Written By Logan Schiano and Griffin Epstein
Toby Barnett is used to getting wet.
“I love the sense of accomplishment after finishing a hard workout or a difficult race,” said Barnett, a Indiana University swim commit.
The Maccabi USA swimmer has been swimming competitively since he was 10 years old. But he had never swam in a body of water so salty that you have no choice but to float to the top. This unique experience came on Saturday when the delegation flooded Kalia Beach for a dip in the Dead Sea. The activity was part of Israel Connect, a week-long educational program for all Maccabi USA athletes.
“It was crazy,” said Barnett, of Rockville, Maryland. “Throwing mud on our bodies was awesome, too. I took so many photos – just trying to take it all in.”
The 21st Maccabiah marks Barnett’s first time in Israel. His coach Doug Markoff has made the trip three times before and said the Dead Sea is always a highlight for his aquatic lovers.
“Some of us have never been able to float and we can swim great,” said Markoff, who is coaching his fourth Maccabiah. “This is the only place on earth I and some of the kids float.”
At the Dead Sea and throughout Israel Connect, the Maccabi USA swim team’s cohesion is visually apparent. Everyday during Israel Connect the team coordinates its shirts with “Maccabi USA Swimming” plastered across the chest. Red one day. Blue another day. They are the only Maccabi USA team with this tradition.
“Our teams bond within days, we stand out wherever we go,” Markoff said. “It’s always incredibly transformational in some way, there’s always some awakening here.”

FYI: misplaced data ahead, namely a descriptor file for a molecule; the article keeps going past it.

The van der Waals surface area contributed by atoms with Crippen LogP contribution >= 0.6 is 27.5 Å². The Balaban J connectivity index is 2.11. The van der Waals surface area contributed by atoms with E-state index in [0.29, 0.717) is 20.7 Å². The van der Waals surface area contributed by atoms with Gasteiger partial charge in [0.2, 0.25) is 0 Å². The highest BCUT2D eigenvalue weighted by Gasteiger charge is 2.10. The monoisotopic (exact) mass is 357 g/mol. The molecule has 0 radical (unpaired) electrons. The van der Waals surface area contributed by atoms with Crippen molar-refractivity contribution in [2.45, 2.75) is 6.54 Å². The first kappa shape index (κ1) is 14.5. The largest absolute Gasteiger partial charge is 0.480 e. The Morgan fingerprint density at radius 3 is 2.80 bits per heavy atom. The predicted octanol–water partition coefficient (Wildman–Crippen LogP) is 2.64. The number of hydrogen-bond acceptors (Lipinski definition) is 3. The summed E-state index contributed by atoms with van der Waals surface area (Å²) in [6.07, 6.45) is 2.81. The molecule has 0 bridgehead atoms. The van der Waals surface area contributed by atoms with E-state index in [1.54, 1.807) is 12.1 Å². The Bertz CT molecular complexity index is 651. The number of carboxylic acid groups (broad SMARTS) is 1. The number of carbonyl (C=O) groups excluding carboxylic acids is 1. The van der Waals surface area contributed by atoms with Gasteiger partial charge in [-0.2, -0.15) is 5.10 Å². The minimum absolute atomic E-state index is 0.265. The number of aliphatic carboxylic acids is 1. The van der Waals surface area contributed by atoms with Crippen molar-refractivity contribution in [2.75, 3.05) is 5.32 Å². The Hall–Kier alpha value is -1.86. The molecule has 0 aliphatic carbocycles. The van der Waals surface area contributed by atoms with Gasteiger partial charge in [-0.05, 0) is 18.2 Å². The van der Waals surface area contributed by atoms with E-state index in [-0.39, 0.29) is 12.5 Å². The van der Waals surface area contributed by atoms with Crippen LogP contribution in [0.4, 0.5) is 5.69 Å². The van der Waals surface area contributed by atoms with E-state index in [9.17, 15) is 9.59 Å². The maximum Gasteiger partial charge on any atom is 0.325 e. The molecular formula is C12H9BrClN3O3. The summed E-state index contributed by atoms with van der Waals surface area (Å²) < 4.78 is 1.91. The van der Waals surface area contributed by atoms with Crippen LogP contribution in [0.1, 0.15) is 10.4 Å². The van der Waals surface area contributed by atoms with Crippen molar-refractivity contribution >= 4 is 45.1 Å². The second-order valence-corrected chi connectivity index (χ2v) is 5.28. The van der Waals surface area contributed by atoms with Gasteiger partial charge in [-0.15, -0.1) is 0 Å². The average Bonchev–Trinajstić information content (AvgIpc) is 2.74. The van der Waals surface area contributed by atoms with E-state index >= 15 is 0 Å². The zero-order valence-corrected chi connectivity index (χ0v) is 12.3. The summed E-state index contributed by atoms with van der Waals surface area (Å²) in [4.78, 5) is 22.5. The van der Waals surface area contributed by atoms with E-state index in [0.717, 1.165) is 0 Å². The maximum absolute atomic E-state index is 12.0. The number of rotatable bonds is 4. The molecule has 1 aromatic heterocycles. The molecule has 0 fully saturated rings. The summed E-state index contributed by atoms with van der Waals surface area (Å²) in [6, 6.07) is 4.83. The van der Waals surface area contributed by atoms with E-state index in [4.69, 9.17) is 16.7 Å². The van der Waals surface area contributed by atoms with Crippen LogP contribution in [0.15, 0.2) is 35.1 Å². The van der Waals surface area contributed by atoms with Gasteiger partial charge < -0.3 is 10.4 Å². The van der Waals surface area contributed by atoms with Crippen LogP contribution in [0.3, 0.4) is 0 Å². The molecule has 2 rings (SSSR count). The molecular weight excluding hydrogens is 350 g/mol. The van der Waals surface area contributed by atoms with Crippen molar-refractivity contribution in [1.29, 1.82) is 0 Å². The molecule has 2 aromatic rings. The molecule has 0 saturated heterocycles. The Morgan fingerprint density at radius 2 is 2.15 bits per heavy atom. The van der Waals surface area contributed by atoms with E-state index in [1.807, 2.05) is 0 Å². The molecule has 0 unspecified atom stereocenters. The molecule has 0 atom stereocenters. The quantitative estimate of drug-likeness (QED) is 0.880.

There may be no swimming lessons to take from the Dead Sea, but the experience has lasting impacts on the team.
“It’s really nice to be in the water and just relax, and not worry about doing a whole practice,” Tulane and Maccabi USA swimmer Samantha Krew said. “Being able to share the Dead Sea experience with my teammates is really meaningful.”
With fun, comes environmental concern
Despite all the excitement the Dead Sea provided on Saturday, its grandeur likely won’t last forever. The lake is shrinking at an average of three to five feet every year, and some experts fear it could be mostly dry by 2050.
Climate change is not the only culprit of the Dead Sea’s waning size. Routes travel guide Or Rosenbach is leading the Maccabiah athletes this week on their Israel Connect excursions. She says there are many issues with the Dead Sea’s survival. Extraction of minerals for commercial products and the use of a nearby dam to prevent freshwater of the Sea of Galilee from flowing into the Dead Sea are both plaguing the salt lake.
The Dead Sea dehydration has caused thousands of sinkholes to form throughout the region, including one that altered the route of Maccabi USA’s buses on the return home from the day’s trip.
“It costs millions to establish agriculture, especially in this area, and one sink hole can compromise everything,” Rosenbach said.
Rosenbach, of Tel Aviv, said she fears the shrinking of the lake will severely harm Israeli’s tour industry.
“It’s a very fragile situation,” Rosenbach said. “You can say that the Dead Sea provides no food or water, but it is a major point of tourism, which is a life-line for everyone living here.”
Krew said she hopes to spread awareness about the significance of the national treasure when she returns home from Israel.
“Coming to the Dead Sea is such a meaningful experience, so I think it’s important for us to learn more and understand the issues and the history surrounding it,” Krew said.
Griffin Epstein is a rising senior at Indiana University studying media and sports broadcasting. Follow him on Twitter (@epstein_griffin).